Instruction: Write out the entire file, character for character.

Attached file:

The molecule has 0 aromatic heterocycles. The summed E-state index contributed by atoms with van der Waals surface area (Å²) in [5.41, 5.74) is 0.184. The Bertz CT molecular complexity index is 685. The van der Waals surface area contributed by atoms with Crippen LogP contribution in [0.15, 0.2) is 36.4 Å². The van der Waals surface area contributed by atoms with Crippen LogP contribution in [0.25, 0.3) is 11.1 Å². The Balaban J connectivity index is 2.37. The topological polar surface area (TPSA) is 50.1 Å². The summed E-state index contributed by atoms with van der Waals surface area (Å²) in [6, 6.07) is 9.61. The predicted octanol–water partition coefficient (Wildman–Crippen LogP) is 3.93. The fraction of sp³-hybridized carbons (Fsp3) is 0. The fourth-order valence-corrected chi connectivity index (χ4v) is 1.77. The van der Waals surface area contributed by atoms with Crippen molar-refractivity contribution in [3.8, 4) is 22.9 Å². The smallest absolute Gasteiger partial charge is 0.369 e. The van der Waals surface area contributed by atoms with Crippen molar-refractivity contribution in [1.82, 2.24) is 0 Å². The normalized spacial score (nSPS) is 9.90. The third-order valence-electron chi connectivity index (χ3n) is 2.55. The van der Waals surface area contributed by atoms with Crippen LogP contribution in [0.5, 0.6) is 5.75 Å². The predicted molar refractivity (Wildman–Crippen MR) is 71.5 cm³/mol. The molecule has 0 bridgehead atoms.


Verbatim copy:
The molecule has 0 aromatic heterocycles. The summed E-state index contributed by atoms with van der Waals surface area (Å²) in [5.41, 5.74) is 0.184. The Bertz CT molecular complexity index is 685. The van der Waals surface area contributed by atoms with Crippen LogP contribution in [0.15, 0.2) is 36.4 Å². The van der Waals surface area contributed by atoms with Crippen LogP contribution in [0.25, 0.3) is 11.1 Å². The Balaban J connectivity index is 2.37. The topological polar surface area (TPSA) is 50.1 Å². The summed E-state index contributed by atoms with van der Waals surface area (Å²) in [6, 6.07) is 9.61. The predicted octanol–water partition coefficient (Wildman–Crippen LogP) is 3.93. The fraction of sp³-hybridized carbons (Fsp3) is 0. The fourth-order valence-corrected chi connectivity index (χ4v) is 1.77. The van der Waals surface area contributed by atoms with Crippen molar-refractivity contribution in [3.8, 4) is 22.9 Å². The smallest absolute Gasteiger partial charge is 0.369 e. The van der Waals surface area contributed by atoms with Crippen molar-refractivity contribution in [1.82, 2.24) is 0 Å². The normalized spacial score (nSPS) is 9.90. The third-order valence-electron chi connectivity index (χ3n) is 2.55. The van der Waals surface area contributed by atoms with Crippen LogP contribution in [0.5, 0.6) is 5.75 Å². The predicted molar refractivity (Wildman–Crippen MR) is 71.5 cm³/mol. The molecule has 0 bridgehead atoms.